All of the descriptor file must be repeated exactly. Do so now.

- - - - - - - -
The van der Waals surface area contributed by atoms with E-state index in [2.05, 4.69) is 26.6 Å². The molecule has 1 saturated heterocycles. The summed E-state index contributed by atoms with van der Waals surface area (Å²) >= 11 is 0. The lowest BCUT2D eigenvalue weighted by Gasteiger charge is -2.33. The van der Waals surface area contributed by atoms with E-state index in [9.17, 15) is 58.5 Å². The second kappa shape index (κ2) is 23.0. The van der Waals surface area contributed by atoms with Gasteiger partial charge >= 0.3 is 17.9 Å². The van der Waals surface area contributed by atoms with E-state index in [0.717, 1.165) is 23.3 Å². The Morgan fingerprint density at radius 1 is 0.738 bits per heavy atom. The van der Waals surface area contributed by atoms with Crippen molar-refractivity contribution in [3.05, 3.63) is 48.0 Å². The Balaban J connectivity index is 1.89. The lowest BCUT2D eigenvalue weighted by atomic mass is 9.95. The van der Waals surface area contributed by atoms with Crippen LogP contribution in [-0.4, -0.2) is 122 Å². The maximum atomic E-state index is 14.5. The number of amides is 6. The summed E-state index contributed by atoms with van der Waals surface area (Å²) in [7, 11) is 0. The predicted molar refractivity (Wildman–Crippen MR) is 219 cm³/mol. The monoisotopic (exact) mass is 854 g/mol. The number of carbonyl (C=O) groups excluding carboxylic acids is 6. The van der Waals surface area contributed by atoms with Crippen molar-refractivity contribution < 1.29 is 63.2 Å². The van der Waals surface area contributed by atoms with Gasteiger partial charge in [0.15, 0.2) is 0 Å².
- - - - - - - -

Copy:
The van der Waals surface area contributed by atoms with E-state index in [2.05, 4.69) is 26.6 Å². The molecule has 1 saturated heterocycles. The summed E-state index contributed by atoms with van der Waals surface area (Å²) >= 11 is 0. The lowest BCUT2D eigenvalue weighted by Gasteiger charge is -2.33. The van der Waals surface area contributed by atoms with E-state index in [9.17, 15) is 58.5 Å². The second kappa shape index (κ2) is 23.0. The van der Waals surface area contributed by atoms with Gasteiger partial charge >= 0.3 is 17.9 Å². The van der Waals surface area contributed by atoms with E-state index in [0.717, 1.165) is 23.3 Å². The Morgan fingerprint density at radius 1 is 0.738 bits per heavy atom. The van der Waals surface area contributed by atoms with Crippen molar-refractivity contribution in [3.05, 3.63) is 48.0 Å². The Balaban J connectivity index is 1.89. The lowest BCUT2D eigenvalue weighted by atomic mass is 9.95. The van der Waals surface area contributed by atoms with Crippen LogP contribution in [-0.4, -0.2) is 122 Å². The maximum atomic E-state index is 14.5. The number of amides is 6. The summed E-state index contributed by atoms with van der Waals surface area (Å²) in [7, 11) is 0. The predicted molar refractivity (Wildman–Crippen MR) is 219 cm³/mol. The monoisotopic (exact) mass is 854 g/mol. The number of carbonyl (C=O) groups excluding carboxylic acids is 6. The van der Waals surface area contributed by atoms with Crippen molar-refractivity contribution < 1.29 is 63.2 Å². The van der Waals surface area contributed by atoms with Gasteiger partial charge in [0.15, 0.2) is 0 Å².